So why RA? To understand that, we have to go back to when I practiced what I could describe as more traditional polyamory. During my time there, while I wasn’t operating within the confines of monogamy per se – because obviously I was involved with several different people, in relationships that were unique to me and those individual partners – I was still operating within the confines of what’s socioculturally expected of romantic/sexual relationships, albeit with several different people. And one aspect of that dynamic that perpetually rubbed me the wrong way was the existence of expectations.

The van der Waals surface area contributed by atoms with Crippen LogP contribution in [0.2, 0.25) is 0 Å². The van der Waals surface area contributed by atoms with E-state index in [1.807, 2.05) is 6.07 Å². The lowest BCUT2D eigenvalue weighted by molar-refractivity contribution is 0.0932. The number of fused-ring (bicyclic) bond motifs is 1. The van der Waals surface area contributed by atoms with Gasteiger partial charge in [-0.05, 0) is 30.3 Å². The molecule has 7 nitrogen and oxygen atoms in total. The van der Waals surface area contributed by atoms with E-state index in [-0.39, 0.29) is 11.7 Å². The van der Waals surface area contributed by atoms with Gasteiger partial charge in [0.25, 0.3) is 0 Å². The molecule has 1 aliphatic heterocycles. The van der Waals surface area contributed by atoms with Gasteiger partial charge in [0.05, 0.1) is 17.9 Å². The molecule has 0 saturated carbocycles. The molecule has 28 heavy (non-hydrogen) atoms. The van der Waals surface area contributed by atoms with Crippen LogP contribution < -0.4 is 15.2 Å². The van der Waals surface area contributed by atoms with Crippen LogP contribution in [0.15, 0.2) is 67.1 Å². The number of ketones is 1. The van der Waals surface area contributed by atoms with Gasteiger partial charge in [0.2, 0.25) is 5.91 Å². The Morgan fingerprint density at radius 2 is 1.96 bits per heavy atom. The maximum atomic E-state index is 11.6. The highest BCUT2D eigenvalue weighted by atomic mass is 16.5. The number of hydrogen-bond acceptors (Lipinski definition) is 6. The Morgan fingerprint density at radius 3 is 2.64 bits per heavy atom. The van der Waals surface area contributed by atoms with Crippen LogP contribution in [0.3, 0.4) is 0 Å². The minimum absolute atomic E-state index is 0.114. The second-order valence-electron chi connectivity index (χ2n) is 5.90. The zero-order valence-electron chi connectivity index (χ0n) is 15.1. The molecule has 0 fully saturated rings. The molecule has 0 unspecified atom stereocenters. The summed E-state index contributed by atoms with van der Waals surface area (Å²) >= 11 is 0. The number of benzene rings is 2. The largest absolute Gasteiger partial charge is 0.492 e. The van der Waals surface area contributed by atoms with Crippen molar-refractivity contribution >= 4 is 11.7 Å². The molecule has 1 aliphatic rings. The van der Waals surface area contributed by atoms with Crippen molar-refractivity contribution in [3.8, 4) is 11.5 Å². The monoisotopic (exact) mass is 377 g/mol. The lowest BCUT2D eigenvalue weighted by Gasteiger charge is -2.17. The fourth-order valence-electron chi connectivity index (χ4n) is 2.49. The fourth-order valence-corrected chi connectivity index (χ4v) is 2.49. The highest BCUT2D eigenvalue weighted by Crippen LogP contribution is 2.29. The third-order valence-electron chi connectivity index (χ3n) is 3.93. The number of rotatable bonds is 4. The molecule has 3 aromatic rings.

To be clear: expectations in and of themselves aren’t a bad thing. Everyone has expectations – it’s unavoidable. I just believe that in the context of romantic/sexual relationships, realistic, mutually understood expectations can only come after a lot of honest, transparent, and maybe even hard-to-hear communication between all parties – including communication about individual boundaries. Left unchecked and undiscussed, it’s easy for expectations to become feelings of entitlement. For example, if you’ve never said clearly and explicitly that you don’t have the emotional bandwidth – or heck, even just the actual, literal time – for more than a casual, every-so-often play date or hangout, the person you’re involved with may very well be expecting that your relationship will follow a trajectory that it simply will not ever. And when you decline to hang out with them for the third time in a row because you just don’t have the energy or time, that’s going to hurt them – and it’s going to stress you out, knowing that you’re chronically disappointing someone you may care a great deal about. On the other hand, by communicating clearly and candidly about what you can offer, you give the person the opportunity and self-determination to decide for themselves if that kind of relationship is something they’re interested in participating in.